Shin has obtained an MD degree from Seoul National University Medical College in 1974 and a PhD degree on genetics and cell biology from Graduate School of Medical Sciences, Cornell University Medical College in 1983. He taught at MIT in USA, and POSTECH in Korea. He was the founding Director of Brain Science Institute, Korea Institute for Science and Technology (KIST), and then Director of Center for Cognition and Sociality, Institute for Basic Science (IBS). After stepping down from the directorship of Center for Cognition and Sociality, he continues his research as an Honorary Fellow at IBS.
Since mid-90’s his group has been studying neural mechanisms of animal behaviors, primarily focusing on the role of the thalamus in normal and diseased brains. His approach has been to elucidate the behavioral and physiological consequences of deranged regulation of intracellular Ca2+ levels in brain cells which is induced by gene knock-out. Three groups of genes were targeted: voltage-gated Ca2+ channels for Ca2+ entry into cells, phospholipase C enzymes for Ca2+ release from internal stores upon activation of metabotropic receptors, and Na+/Ca2+ exchangers driving Ca2+ out to restore the resting Ca2+ level.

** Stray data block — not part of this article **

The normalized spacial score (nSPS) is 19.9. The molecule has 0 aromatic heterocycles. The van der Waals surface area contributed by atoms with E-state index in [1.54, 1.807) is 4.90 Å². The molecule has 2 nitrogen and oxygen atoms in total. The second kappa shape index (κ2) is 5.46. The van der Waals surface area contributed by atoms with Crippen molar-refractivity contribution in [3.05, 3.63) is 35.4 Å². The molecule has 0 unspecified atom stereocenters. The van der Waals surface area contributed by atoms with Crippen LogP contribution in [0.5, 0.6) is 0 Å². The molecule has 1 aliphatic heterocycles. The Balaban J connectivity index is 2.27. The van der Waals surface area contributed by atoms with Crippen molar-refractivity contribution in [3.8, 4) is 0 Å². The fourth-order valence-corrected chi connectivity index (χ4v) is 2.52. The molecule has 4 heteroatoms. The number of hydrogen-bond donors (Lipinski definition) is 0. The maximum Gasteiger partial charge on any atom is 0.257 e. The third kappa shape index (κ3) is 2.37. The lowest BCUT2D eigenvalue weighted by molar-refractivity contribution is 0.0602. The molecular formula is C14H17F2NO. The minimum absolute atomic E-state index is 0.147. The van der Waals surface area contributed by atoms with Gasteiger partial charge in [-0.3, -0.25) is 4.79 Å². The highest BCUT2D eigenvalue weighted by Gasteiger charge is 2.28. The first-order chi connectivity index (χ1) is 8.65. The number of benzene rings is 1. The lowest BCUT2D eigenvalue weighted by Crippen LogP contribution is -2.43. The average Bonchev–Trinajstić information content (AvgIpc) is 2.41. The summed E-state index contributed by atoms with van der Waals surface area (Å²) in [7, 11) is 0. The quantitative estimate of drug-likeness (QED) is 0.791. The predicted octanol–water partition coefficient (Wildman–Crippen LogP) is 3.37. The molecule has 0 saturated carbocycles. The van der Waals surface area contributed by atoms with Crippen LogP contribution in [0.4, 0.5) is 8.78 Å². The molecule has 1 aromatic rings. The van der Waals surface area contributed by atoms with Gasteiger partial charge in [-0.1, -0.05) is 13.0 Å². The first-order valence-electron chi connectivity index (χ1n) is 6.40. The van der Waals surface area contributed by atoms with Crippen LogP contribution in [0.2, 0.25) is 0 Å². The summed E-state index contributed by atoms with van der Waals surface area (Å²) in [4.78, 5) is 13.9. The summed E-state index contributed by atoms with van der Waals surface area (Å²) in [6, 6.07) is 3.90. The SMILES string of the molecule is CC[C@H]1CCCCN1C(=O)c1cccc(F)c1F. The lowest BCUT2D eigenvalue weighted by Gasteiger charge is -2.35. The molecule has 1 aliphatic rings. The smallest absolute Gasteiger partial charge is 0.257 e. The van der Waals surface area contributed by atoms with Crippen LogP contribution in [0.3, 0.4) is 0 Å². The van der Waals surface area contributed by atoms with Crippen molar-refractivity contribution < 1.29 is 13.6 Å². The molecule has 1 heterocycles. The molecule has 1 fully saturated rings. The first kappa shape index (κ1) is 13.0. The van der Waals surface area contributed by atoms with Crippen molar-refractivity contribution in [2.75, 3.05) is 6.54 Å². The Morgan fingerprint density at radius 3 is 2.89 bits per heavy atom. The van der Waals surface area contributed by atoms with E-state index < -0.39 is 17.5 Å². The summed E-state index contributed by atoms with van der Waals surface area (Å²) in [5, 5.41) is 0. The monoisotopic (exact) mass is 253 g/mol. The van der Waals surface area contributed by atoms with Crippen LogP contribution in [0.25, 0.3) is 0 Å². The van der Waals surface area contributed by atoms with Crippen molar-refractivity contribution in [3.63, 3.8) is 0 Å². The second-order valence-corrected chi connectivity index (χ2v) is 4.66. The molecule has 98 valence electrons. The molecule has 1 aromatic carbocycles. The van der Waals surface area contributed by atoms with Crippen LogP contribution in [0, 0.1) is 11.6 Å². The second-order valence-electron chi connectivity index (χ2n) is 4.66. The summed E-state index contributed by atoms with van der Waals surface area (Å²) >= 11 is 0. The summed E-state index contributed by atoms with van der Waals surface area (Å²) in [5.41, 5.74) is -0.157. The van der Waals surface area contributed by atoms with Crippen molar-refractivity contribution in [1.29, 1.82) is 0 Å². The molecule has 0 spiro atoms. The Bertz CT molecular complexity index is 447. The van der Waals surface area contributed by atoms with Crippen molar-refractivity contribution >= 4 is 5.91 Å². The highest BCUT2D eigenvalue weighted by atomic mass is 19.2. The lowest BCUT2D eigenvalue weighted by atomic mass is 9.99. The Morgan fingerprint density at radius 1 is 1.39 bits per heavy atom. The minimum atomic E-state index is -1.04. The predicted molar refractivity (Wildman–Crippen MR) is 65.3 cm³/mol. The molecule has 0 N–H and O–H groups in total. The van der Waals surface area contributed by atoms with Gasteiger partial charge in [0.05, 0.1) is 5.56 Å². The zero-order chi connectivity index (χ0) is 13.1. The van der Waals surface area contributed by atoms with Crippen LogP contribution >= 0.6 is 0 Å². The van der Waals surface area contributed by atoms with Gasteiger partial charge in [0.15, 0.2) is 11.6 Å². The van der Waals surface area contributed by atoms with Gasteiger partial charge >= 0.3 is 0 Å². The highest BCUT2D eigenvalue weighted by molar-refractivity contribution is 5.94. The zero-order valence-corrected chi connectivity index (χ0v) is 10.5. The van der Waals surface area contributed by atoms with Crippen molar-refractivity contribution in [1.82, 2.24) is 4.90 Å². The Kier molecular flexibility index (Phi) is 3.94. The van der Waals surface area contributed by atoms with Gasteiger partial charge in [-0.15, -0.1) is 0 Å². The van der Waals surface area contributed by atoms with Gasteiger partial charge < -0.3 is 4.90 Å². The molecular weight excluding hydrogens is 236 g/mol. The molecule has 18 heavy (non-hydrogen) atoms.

Beginning in 2010 his research interest has evolved to include neurobiology of social behaviors. He has pioneered to establish a behavioral paradigm, observational fear learning in mice, a rodent model for emotional contagion which is the basic form of affective empathy. This mouse model allowed, for the first time, to study affective empathy at the molecular and cellular levels. Using this animal model, his group has been able to define genes, circuits, and brain rhythms that control empathy behavior. This behavioral paradigm is becoming a widely adopted model in the field of social neuroscience to study neurobiology of empathy.